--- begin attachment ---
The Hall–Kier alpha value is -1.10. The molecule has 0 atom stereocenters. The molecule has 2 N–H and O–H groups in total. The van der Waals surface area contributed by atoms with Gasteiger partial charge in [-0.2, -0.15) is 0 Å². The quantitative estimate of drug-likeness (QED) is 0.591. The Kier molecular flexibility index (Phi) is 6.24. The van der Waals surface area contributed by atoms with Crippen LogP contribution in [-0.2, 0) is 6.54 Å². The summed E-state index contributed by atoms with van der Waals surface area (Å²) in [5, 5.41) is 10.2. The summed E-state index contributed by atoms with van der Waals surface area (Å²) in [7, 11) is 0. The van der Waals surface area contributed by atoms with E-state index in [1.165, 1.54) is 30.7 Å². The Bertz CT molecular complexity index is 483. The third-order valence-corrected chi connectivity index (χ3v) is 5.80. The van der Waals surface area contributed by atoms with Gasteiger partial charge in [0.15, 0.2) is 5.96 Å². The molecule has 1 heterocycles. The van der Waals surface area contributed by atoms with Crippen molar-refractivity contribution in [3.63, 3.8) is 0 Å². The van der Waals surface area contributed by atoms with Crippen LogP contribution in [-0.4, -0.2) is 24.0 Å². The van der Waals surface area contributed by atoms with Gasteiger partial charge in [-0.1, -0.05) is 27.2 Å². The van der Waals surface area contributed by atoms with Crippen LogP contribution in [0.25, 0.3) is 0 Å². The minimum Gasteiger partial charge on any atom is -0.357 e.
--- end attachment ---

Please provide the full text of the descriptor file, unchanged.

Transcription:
The Hall–Kier alpha value is -1.10. The molecule has 0 atom stereocenters. The molecule has 2 N–H and O–H groups in total. The van der Waals surface area contributed by atoms with Gasteiger partial charge in [-0.2, -0.15) is 0 Å². The quantitative estimate of drug-likeness (QED) is 0.591. The Kier molecular flexibility index (Phi) is 6.24. The van der Waals surface area contributed by atoms with Crippen LogP contribution in [-0.2, 0) is 6.54 Å². The summed E-state index contributed by atoms with van der Waals surface area (Å²) in [5, 5.41) is 10.2. The summed E-state index contributed by atoms with van der Waals surface area (Å²) in [7, 11) is 0. The van der Waals surface area contributed by atoms with E-state index in [1.165, 1.54) is 30.7 Å². The Bertz CT molecular complexity index is 483. The third-order valence-corrected chi connectivity index (χ3v) is 5.80. The van der Waals surface area contributed by atoms with Gasteiger partial charge in [0.15, 0.2) is 5.96 Å². The molecule has 1 heterocycles. The van der Waals surface area contributed by atoms with Crippen molar-refractivity contribution in [3.63, 3.8) is 0 Å². The van der Waals surface area contributed by atoms with Crippen LogP contribution in [-0.4, -0.2) is 24.0 Å². The van der Waals surface area contributed by atoms with Gasteiger partial charge in [-0.1, -0.05) is 27.2 Å². The van der Waals surface area contributed by atoms with Crippen LogP contribution in [0.25, 0.3) is 0 Å². The minimum Gasteiger partial charge on any atom is -0.357 e.